Dear Queen Mary, University of London,

I am writing to request the fitness data for the PACE Trial (on Chronic Fatigue Syndrome).

That is to say the
(i) mean
and
(ii) standard deviation

for each of the four arms of the trial
i.e. (a) CBT (b) GET (c) APT and (d) SMC-alone
at
(I) baseline
(II) 12 weeks
(III) 24 weeks
(IV) 52 weeks.

This data was presented in Figure 2 in the following paper that was published earlier this year:
Chalder T, Goldsmith KA, White PD, Sharpe M, Pickles A. Rehabilitative
therapies for chronic fatigue syndrome: a secondary mediation analysis of
the PACE trial. Lancet Psychiatry 2015; published online Jan 14.
http://dx.doi.org/10.1016/S2215-0366(14)...

However, the figure is too small to extract the exact data.

Yours faithfully,

Graham McPhee

QM FOI Enquiries, Queen Mary, University of London

FOI 2015/F137

 

Dear Mr. McPhee

 

Thank you for your email.

 

We regard your request to be vexatious and so refuse it under s.14(1) of
the Freedom of Information Act 2000.

 

Please accept this as a refusal notice in line with s.17.

 

If you are dissatisfied with this response, you may ask QMUL to conduct a
review of this decision.  To do this, please contact the College in
writing (including by fax, letter or email), describe the original
request, explain your grounds for dissatisfaction, and include an address
for correspondence.  You have 40 working days from receipt of this
communication to submit a review request.  When the review process has
been completed, if you are still dissatisfied, you may ask the Information
Commissioner to intervene. Please see [1]www.ico.org.uk for details.

 

Yours sincerely

 

Paul Smallcombe

Records & Information Compliance Manager

 

References

Visible links
1. http://www.ico.org.uk/

Dear Queen Mary, University of London,

Please pass this on to the person who conducts Freedom of Information reviews.

I am writing to request an internal review of Queen Mary, University of London's handling of my FOI request 'Fitness data for PACE trial'.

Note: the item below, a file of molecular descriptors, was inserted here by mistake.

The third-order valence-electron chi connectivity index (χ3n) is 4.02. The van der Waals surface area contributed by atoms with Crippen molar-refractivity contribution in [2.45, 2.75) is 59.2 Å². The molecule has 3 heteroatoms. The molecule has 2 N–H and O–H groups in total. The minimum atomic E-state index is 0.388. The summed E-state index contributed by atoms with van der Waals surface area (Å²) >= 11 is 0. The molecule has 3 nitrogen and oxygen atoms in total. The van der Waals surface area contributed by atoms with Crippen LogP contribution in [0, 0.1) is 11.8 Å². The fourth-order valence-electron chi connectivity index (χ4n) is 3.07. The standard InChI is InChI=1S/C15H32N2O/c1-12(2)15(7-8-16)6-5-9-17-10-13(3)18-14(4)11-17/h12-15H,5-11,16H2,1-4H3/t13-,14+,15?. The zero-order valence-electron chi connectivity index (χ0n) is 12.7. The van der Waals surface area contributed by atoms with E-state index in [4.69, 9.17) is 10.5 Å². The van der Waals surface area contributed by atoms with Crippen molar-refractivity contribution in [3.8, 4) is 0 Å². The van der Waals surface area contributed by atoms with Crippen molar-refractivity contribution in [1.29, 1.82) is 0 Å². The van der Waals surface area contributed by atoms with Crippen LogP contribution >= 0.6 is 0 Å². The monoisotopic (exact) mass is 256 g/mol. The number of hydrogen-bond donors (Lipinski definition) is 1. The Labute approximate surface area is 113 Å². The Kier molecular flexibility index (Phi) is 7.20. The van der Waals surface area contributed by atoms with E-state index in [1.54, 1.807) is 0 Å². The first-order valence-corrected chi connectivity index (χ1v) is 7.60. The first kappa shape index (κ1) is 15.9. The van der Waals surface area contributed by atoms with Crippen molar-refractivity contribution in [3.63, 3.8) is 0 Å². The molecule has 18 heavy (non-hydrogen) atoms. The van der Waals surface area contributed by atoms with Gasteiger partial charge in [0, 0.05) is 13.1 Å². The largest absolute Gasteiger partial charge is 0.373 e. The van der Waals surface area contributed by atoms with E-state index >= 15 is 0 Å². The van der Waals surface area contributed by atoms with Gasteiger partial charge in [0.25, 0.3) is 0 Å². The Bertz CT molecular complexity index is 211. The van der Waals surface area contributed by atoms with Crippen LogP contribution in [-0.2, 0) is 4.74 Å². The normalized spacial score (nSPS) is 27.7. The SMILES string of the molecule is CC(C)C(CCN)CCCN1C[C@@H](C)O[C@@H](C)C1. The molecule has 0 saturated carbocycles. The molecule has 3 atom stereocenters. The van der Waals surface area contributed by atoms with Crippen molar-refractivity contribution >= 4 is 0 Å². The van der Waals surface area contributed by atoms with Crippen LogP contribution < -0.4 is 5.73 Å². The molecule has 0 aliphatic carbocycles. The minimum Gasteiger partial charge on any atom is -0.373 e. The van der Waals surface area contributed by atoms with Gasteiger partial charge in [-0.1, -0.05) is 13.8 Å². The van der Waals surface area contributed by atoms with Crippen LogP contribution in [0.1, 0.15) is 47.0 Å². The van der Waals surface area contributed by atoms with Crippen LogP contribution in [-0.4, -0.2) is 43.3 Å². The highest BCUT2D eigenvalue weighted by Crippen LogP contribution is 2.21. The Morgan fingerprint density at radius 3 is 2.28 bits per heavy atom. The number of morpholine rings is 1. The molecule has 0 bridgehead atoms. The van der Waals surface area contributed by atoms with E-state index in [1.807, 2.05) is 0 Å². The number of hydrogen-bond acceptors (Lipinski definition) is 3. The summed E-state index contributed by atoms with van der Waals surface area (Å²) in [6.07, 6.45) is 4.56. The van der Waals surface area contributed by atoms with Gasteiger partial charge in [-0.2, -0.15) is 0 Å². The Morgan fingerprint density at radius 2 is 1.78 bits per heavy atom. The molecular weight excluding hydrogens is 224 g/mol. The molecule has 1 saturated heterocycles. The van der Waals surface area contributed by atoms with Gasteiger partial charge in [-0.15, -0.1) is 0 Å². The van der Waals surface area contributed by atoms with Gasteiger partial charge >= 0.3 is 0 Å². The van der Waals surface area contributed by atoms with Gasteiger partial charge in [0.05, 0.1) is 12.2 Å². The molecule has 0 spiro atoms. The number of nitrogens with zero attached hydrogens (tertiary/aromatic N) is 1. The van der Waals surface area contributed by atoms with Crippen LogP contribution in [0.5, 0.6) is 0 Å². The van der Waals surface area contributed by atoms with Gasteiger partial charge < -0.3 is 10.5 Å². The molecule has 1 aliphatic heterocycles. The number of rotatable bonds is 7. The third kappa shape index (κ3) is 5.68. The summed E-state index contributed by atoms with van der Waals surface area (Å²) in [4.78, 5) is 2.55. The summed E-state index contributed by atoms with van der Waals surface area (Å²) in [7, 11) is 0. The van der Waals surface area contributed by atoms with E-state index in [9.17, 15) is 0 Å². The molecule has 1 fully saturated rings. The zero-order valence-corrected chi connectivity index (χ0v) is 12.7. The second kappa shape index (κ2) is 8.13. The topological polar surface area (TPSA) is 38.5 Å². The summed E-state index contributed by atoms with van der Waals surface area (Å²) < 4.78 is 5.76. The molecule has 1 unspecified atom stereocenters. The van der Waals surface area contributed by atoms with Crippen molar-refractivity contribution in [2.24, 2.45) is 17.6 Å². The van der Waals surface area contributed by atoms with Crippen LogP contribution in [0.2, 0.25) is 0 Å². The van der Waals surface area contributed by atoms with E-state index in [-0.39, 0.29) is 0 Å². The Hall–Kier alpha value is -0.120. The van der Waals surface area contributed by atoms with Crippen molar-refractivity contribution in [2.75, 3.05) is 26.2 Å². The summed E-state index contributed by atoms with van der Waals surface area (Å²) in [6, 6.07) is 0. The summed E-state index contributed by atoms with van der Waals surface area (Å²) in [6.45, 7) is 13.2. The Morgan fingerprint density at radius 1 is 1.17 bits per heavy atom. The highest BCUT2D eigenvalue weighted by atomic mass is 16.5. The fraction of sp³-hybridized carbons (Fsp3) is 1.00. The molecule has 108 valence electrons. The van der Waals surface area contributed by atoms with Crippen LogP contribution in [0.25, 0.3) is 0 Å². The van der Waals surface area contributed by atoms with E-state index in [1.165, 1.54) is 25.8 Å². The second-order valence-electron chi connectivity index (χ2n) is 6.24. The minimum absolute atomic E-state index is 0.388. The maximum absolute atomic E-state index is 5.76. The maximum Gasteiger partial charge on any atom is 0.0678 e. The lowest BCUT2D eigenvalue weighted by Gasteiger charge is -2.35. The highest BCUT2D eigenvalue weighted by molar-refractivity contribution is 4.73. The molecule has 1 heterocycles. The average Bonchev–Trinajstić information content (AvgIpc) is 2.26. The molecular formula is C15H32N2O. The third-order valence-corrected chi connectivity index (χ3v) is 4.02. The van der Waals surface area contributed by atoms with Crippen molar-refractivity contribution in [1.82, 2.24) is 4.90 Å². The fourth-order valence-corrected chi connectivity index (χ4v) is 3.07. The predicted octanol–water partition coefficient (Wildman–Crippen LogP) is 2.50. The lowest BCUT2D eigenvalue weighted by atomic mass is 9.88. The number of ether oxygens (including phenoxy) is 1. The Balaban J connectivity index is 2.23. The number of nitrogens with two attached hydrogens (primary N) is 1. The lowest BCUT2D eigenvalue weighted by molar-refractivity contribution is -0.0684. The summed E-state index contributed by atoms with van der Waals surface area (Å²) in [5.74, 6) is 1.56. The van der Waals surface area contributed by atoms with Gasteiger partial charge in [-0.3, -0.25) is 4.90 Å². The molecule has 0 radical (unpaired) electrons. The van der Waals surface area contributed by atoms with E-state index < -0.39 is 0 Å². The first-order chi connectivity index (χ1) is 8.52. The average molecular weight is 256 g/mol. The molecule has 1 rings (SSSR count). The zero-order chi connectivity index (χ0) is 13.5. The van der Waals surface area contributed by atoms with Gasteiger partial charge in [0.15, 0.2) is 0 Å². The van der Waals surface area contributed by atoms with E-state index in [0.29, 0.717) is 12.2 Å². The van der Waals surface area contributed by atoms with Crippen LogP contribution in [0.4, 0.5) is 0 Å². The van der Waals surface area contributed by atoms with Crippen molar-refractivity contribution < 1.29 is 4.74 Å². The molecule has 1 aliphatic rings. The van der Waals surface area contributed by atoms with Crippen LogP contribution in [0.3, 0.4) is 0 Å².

I was very surprised to find that my request has been turned down on the basis that it was "vexatious". I looked at the guidelines and found: "The key question to ask yourself is whether the request is likely to cause a disproportionate or unjustifiable level of distress, disruption or irritation. Bear in mind that it is the request that is considered vexatious, not the requester." The data in question has already been calculated and is a fundamental part of the analysis: it has been used as the basis of a low-resolution diagram in the study. If publishing such a diagram is acceptable, how can requesting publication of the actual numbers on which it is based be vexatious?

As a mathematician with ME, I take a keen interest in research into the illness, and, to me, data speaks much more convincingly than words. I am on record (http://www.bmj.com/content/342/bmj.d3780...) as recognising the importance of the PACE trial, but not accepting the validity of its analysis and conclusions. There is no logic in turning down my request according to the guidelines: I can only assume that my scepticism of the conclusions of the PACE trial, and my wish to analyse the data for myself has played a part here. Such a reason is explicitly denied in the guidelines: a refusal must relate to the information required, not the person making the request. In the scientific world it is considered important for data to be available and to be analysed by supporters and sceptics alike, in order to arrive at the truth. Sadly that does not seem to be the situation here. As such I believe the refusal more closely fits a description of "vexatious".

A full history of my FOI request and all correspondence is available on the Internet at this address: https://www.whatdotheyknow.com/request/f...

Yours faithfully,

Graham McPhee

QM FOI Enquiries, Queen Mary, University of London

Dear Mr. McPhee

 

Queen Mary has completed its internal review. The reviewer has concluded
that the refusal should be upheld.

 

If you remain dissatisfied you can complain to the Information
Commissioner. Please see [1]www.ico.org.uk for details.

 

Yours sincerely

 

Paul Smallcombe

Queen Mary University of London

References

Visible links
1. http://www.ico.org.uk/

Doug Paulley left an annotation ()

I'd encourage you to appeal their handling of your request to the Information Commissioner's Office. Their refusal note doesn't explain or justify their use of the S14 exemption. Whilst I haven't looked at / don't know about the context, for example other FOI requests sent by you, I can't see anything in this request that I would consider meets any of the Dransfield criteria for S14, or anything that gives me any concern whatsoever. (Speaking in a personal capacity only.)

Alister Troup left an annotation ()

The data has finally been published after a ruling by the ICO.

Worth noting is that the data and QMUL re-examination of the results, that changed the headline figures from 60% to ~20%, were published on the last possible day before the deadline to appeal the ICO's ruling expired.

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